Author Contributions

Conceptualization, T.N.G., I.P.d.S., R.A.S., G.V.L. and J.S.W.; Data Curation, T.N.G., I.P.d.S. and C.Q.; Formal Analysis, T.N.G., I.P.d.S. and C.Q.; Funding Acquisition, R.A.S., G.V.L. and J.S.W.; Investigation, T.N.G., I.P.d.S., P.M.F. and P.S.; Methodology, T.N.G., I.P.d.S., C.Q. and J.S.W.; Resources, A.M.M., M.S.C., R.P.M.S., J.F.T. and G.V.L.; Supervision, R.A.S., G.V.L. and J.S.W.; Visualization, T.N.G., I.P.d.S., C.Q., M.B., T.A., R.A.S., G.V.L. and J.S.W.; Writing—Original Draft Preparation, T.N.G. and I.P.d.S.; Writing—Review and Editing, All authors. All authors have read and agreed to the published version of the manuscript.

Funding

This work was supported by Melanoma Institute Australia, the New South Wales Department of Health, NSW Health Pathology, National Health and Medical Research Council of Australia (NHMRC) and Cancer Institute NSW. This research was funded by the Cancer Council NSW Program Grant (RG-15). T.N.G. is supported by a CINSW Early Career Fellowship (2020/ECF1244). G.V.L., J.S.W. and R.A.S. are supported by NHMRC Fellowships (APP1119059, APP1174325, and APP1141295, respectively). J.F.T. and G.V.L. are supported by the Melanoma Foundation of the University of Sydney through the University of Sydney Medical Foundation. A.M.M. is supported by Nicholas and Helen Moore and Melanoma Institute Australia. R.P.M.S. is supported by Melanoma Institute Australia.

Institutional Review Board Statement

The study was conducted according to the guidelines of the Declaration of Helsinki, and approved by the New South Wales Department of Health Human Research Ethics Committee (Protocol no. X15-0454).

Informed Consent Statement

Informed consent was obtained from all subjects involved in the study.

Data Availability Statement

The targeted RNA sequencing data presented in this study are available in the European Nucleotide Archive (ENA) [42], under accession number PRJEB45846.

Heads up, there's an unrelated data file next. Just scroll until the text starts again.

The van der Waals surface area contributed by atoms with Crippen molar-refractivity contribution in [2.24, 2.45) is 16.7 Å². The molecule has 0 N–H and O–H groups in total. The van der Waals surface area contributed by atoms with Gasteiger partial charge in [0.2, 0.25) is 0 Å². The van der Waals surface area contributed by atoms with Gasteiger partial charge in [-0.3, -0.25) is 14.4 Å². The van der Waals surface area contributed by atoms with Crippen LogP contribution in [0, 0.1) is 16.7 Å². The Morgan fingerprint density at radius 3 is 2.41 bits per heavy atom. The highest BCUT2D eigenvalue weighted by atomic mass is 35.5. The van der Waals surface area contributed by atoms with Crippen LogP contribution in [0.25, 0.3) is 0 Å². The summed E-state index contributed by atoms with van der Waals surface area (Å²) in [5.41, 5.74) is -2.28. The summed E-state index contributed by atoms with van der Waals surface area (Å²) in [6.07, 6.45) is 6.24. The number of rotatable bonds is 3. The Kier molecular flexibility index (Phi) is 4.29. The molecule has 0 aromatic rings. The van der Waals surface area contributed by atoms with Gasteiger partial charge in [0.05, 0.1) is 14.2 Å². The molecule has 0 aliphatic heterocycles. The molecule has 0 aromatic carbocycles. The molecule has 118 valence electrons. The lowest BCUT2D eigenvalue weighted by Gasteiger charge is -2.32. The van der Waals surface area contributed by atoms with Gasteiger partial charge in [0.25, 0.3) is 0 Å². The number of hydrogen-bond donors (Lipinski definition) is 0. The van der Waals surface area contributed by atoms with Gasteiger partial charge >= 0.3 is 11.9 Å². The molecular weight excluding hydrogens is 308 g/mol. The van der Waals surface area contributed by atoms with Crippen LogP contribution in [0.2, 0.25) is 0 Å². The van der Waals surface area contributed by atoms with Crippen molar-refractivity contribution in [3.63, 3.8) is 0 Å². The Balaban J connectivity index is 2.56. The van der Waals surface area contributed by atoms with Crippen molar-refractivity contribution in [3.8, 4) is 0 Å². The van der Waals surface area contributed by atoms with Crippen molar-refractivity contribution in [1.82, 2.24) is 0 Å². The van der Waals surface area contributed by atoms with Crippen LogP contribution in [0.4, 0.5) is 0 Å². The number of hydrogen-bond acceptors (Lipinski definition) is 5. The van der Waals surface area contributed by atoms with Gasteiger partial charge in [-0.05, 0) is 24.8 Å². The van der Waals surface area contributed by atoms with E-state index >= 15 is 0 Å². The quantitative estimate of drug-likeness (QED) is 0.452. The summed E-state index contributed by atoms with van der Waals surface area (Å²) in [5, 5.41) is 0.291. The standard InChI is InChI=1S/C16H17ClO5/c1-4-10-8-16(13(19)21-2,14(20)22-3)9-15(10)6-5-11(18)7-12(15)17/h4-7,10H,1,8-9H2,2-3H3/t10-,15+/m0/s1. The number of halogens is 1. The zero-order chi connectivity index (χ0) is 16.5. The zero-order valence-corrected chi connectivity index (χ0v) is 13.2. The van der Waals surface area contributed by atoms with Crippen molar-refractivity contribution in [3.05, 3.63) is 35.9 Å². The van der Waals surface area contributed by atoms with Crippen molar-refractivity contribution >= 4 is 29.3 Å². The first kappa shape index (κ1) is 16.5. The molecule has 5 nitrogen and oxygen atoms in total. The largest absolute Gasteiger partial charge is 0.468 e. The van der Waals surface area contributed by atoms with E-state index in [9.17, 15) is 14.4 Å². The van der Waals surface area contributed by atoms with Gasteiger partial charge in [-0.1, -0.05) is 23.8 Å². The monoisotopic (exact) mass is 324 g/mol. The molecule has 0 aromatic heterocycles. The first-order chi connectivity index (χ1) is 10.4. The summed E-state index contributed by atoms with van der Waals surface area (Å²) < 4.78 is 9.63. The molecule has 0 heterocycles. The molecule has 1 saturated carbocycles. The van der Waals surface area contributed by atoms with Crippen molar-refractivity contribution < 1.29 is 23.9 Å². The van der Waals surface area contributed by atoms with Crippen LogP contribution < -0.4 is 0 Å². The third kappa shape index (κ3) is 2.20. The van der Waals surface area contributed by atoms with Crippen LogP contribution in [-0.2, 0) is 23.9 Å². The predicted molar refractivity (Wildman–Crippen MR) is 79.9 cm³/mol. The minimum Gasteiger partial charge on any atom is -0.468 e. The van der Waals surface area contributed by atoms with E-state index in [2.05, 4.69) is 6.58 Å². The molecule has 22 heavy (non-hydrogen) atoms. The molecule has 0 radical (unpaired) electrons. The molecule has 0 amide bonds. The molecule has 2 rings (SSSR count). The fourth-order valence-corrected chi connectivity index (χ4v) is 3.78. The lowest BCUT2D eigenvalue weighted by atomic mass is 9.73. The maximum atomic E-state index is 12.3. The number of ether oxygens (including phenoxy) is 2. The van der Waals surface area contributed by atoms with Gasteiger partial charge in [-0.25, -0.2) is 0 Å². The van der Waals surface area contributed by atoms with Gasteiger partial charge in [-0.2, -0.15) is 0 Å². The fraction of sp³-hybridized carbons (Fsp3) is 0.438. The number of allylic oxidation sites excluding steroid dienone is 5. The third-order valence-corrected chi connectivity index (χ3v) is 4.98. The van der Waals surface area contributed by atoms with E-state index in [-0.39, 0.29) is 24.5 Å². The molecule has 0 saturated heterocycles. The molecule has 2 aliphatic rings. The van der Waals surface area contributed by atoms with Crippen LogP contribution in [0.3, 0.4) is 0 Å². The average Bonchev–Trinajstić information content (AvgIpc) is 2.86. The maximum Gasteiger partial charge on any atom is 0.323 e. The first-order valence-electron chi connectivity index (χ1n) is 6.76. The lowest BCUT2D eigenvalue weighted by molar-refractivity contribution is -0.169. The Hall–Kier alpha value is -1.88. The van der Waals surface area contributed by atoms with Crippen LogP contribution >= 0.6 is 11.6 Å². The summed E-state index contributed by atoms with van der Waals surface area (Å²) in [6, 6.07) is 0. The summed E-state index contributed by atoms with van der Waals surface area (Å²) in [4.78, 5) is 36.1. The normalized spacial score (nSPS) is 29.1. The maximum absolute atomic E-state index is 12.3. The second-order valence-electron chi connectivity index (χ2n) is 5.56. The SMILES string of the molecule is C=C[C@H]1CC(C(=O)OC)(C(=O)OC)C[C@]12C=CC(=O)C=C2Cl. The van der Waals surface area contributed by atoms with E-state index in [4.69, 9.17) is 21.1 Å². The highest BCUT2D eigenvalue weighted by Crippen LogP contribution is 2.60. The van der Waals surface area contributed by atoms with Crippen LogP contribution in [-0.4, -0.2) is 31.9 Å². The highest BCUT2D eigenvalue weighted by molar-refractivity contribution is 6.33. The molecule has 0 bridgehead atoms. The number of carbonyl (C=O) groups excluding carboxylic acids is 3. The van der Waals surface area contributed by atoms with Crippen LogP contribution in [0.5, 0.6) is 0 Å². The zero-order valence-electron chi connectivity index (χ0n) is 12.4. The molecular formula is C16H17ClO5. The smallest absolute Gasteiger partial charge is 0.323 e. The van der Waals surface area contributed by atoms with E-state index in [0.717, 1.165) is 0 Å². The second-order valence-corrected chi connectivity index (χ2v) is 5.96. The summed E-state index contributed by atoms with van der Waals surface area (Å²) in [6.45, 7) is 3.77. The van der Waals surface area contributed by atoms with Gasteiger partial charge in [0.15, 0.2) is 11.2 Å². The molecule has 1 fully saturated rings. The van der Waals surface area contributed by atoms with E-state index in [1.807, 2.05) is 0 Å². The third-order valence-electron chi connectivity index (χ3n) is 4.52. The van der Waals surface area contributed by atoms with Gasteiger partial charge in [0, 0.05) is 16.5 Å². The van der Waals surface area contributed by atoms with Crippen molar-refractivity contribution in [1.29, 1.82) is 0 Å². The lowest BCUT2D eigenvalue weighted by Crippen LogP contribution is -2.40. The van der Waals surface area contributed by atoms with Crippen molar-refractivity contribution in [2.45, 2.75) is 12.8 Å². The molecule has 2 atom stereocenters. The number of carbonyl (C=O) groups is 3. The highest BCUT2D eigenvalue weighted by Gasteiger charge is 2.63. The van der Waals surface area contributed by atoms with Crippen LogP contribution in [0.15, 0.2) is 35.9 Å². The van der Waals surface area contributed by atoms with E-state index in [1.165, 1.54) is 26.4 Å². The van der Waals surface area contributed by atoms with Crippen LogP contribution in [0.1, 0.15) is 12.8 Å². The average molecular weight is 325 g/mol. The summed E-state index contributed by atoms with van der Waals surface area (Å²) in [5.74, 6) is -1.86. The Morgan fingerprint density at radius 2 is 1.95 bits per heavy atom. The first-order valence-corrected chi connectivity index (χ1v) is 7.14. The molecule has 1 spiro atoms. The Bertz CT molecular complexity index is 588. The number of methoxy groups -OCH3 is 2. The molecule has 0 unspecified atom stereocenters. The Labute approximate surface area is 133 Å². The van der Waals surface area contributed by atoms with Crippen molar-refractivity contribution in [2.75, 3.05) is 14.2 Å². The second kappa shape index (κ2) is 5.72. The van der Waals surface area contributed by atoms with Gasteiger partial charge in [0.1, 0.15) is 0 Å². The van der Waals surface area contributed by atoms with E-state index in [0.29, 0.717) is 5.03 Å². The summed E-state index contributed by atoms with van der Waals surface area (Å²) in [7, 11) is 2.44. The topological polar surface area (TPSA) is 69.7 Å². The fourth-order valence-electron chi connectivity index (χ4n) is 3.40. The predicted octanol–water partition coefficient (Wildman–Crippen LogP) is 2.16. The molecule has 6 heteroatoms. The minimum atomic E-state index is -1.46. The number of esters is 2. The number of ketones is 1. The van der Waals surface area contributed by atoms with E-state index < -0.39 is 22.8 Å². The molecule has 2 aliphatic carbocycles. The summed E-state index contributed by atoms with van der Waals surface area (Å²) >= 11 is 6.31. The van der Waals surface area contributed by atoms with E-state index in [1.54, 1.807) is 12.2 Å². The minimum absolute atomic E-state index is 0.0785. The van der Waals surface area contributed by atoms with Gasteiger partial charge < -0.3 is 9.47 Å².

Acknowledgments

Support from The Ainsworth Foundation, CLEARbridge Foundation, Melanoma March, the Cameron Family, Lady Mary Fairfax Charitable Trust, Deborah McMurtrie and John McMurtrie AM and The Ross Trust as well as from colleagues at Royal Prince Alfred Hospital and Melanoma Institute Australia are also gratefully acknowledged.

Conflicts of Interest

G.V.L. is consultant advisor for Aduro Biotech Inc., Amgen Inc., Array Biopharma Inc, Boehringer Ingelheim International GmbH, Bristol-Myers Squibb, Hexel AG, Highlight Therapeutics S.L., Merck Sharpe&Dohme, Novartis Pharma AG, OncoSec, Pierre Fabre, QBiotics Group Limited, Regeneron Pharmaceuticals Inc, SkylineDX B.V., and Specialised Therapeutics Australia Pty Ltd. R.A.S. has received fees for professional services from Provectus Biopharmaceuticals Australia, Qbiotics, Novartis, Merck Sharp&Dohme, NeraCare, AMGEN Inc., Bristol-Myers Squibb, Myriad Genetics, and GlaxoSmithKline. A.M.M. is on the advisory board of BMS, Merck (MSD), Novartis, Roche, Pierre Fabre and Qbiotics. M.S.C. is an advisory board member for Amgen, BMS, Eisai, Ideaya, MSD, Nektar, Novartis, Oncosec, Pierre-Fabre, Qbiotics, Regeneron, Roche, Merck and Sanofi, and received honoraria from BMS, MSD, and Novartis. J.F.T. has received honoraria for advisory board participation from BMS Australia, MSD Australia, GSK and Provectus Inc, and travel support from GSK and Provectus Inc. R.P.M.S. has received honoraria for advisory boards for Qbiotics, BMS, Novartis and MSD. I.P.d.S. has received travel support from BMS and MSD, and speaker fees from Roche, BMS, MSD and Novartis. All remaining authors declare no conflicts of interest. The funders had no role in the design of the study; in the collection, analyses, or interpretation of data; in the writing of the manuscript, or in the decision to publish the results.